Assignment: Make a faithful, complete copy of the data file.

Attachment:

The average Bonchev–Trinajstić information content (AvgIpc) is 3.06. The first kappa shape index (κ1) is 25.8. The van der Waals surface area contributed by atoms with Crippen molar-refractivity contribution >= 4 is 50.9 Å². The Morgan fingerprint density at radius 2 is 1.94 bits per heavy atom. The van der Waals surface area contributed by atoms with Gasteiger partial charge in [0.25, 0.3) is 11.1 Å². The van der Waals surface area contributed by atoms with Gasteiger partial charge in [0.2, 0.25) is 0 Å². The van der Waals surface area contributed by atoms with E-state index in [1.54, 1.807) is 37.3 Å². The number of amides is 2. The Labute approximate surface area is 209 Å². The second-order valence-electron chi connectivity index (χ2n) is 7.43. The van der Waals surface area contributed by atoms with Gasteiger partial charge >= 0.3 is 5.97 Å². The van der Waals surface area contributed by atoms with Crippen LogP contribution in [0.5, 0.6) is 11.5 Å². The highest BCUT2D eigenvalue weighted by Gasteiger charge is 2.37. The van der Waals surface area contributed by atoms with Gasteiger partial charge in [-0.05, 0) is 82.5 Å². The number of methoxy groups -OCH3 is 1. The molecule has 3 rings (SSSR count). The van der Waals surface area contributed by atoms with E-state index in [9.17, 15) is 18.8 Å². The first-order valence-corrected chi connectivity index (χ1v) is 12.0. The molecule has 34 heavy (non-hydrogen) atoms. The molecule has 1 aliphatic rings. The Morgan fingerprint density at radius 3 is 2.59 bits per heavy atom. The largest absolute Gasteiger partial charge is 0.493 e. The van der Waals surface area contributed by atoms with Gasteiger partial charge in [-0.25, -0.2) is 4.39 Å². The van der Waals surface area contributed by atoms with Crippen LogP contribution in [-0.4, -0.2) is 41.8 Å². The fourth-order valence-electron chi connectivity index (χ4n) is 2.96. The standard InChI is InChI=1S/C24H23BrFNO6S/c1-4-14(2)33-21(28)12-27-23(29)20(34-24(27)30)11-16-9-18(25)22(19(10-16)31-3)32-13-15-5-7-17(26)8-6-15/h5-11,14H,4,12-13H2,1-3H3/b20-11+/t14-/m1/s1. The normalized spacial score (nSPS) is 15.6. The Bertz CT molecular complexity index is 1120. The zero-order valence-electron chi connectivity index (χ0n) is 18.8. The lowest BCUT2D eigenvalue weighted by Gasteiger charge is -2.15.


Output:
The average Bonchev–Trinajstić information content (AvgIpc) is 3.06. The first kappa shape index (κ1) is 25.8. The van der Waals surface area contributed by atoms with Crippen molar-refractivity contribution >= 4 is 50.9 Å². The Morgan fingerprint density at radius 2 is 1.94 bits per heavy atom. The van der Waals surface area contributed by atoms with Gasteiger partial charge in [0.25, 0.3) is 11.1 Å². The van der Waals surface area contributed by atoms with Gasteiger partial charge in [0.2, 0.25) is 0 Å². The van der Waals surface area contributed by atoms with E-state index in [1.54, 1.807) is 37.3 Å². The number of amides is 2. The Labute approximate surface area is 209 Å². The second-order valence-electron chi connectivity index (χ2n) is 7.43. The van der Waals surface area contributed by atoms with Gasteiger partial charge >= 0.3 is 5.97 Å². The van der Waals surface area contributed by atoms with Crippen LogP contribution in [0.5, 0.6) is 11.5 Å². The highest BCUT2D eigenvalue weighted by Gasteiger charge is 2.37. The van der Waals surface area contributed by atoms with Gasteiger partial charge in [-0.05, 0) is 82.5 Å². The number of methoxy groups -OCH3 is 1. The molecule has 3 rings (SSSR count). The van der Waals surface area contributed by atoms with E-state index in [9.17, 15) is 18.8 Å². The first-order valence-corrected chi connectivity index (χ1v) is 12.0. The molecule has 34 heavy (non-hydrogen) atoms. The molecule has 1 aliphatic rings. The Morgan fingerprint density at radius 3 is 2.59 bits per heavy atom. The largest absolute Gasteiger partial charge is 0.493 e. The van der Waals surface area contributed by atoms with Gasteiger partial charge in [-0.25, -0.2) is 4.39 Å². The van der Waals surface area contributed by atoms with Crippen LogP contribution in [-0.4, -0.2) is 41.8 Å². The fourth-order valence-electron chi connectivity index (χ4n) is 2.96. The standard InChI is InChI=1S/C24H23BrFNO6S/c1-4-14(2)33-21(28)12-27-23(29)20(34-24(27)30)11-16-9-18(25)22(19(10-16)31-3)32-13-15-5-7-17(26)8-6-15/h5-11,14H,4,12-13H2,1-3H3/b20-11+/t14-/m1/s1. The normalized spacial score (nSPS) is 15.6. The Bertz CT molecular complexity index is 1120. The zero-order valence-electron chi connectivity index (χ0n) is 18.8. The lowest BCUT2D eigenvalue weighted by Gasteiger charge is -2.15.